Serious fun: Exploring Zeina Abirached’s graphic novels
Serious fun – not seriously funny, but serious fun.
That is how I would describe Zeina Abirached’s graphic novels I Remember Beirut and A Game for Swallows. I recently picked up Abirached’s I Remember Beirut after being drawn to the striking black-and-white artwork on the cover, very similar in style to Marjane Satrapi’s Persepolis. The similarities do not end there; both women bring to life their memories of coming of age in the ever tumultuous Middle East. For Satrapi, it is life under Islamic fundamentalism after the Iranian Revolution of 1979. For Abirached, it is life during the Lebanon Civil War which lasted from 1975-1990.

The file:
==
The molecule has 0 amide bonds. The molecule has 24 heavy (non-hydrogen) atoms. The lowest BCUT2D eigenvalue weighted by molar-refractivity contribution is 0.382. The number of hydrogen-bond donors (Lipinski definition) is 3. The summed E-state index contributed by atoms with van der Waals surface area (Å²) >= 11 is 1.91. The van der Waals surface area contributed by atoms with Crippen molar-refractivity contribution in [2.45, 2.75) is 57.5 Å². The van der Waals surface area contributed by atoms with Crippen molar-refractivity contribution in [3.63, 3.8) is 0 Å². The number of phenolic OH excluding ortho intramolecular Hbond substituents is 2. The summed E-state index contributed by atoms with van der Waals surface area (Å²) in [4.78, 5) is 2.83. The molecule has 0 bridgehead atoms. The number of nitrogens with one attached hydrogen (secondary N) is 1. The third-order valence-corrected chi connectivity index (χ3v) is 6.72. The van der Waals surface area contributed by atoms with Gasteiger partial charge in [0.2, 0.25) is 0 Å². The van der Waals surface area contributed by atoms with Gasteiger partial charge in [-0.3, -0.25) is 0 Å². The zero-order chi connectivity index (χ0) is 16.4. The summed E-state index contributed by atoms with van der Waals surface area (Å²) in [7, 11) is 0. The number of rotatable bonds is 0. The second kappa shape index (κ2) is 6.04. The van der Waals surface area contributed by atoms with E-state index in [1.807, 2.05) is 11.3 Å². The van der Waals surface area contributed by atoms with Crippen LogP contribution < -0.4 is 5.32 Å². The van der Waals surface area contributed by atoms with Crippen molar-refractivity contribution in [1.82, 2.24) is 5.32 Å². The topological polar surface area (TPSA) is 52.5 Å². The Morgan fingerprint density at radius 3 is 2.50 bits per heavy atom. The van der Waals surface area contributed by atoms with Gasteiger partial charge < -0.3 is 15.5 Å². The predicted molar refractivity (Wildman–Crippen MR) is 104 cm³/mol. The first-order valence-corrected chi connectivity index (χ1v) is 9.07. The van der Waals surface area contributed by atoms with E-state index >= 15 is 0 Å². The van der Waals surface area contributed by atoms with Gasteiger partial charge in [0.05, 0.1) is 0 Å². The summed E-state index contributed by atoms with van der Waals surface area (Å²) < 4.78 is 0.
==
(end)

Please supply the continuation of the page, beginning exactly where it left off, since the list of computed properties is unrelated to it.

While any wartime climate is serious, it was fun to read I Remember Beirut and reminisce about the 1980s alongside Abriached. Remembering things like: watching Flo-Jo win gold in the 1988 Seoul Olympics, but being more intrigued by her long fingernails; when Kit-Kat candy bars were wrapped in foil and tissue paper; how cassette tapes sounded when we shook them; and the Walkman we used to play our cassette tapes in. Remembering, feeling a connection to Abriached, was the fun part of her serious tale – a tale that also includes blackouts, bullet holes, food and fuel shortages, and having to wonder how to get to school since the bus will no longer come to your neighborhood.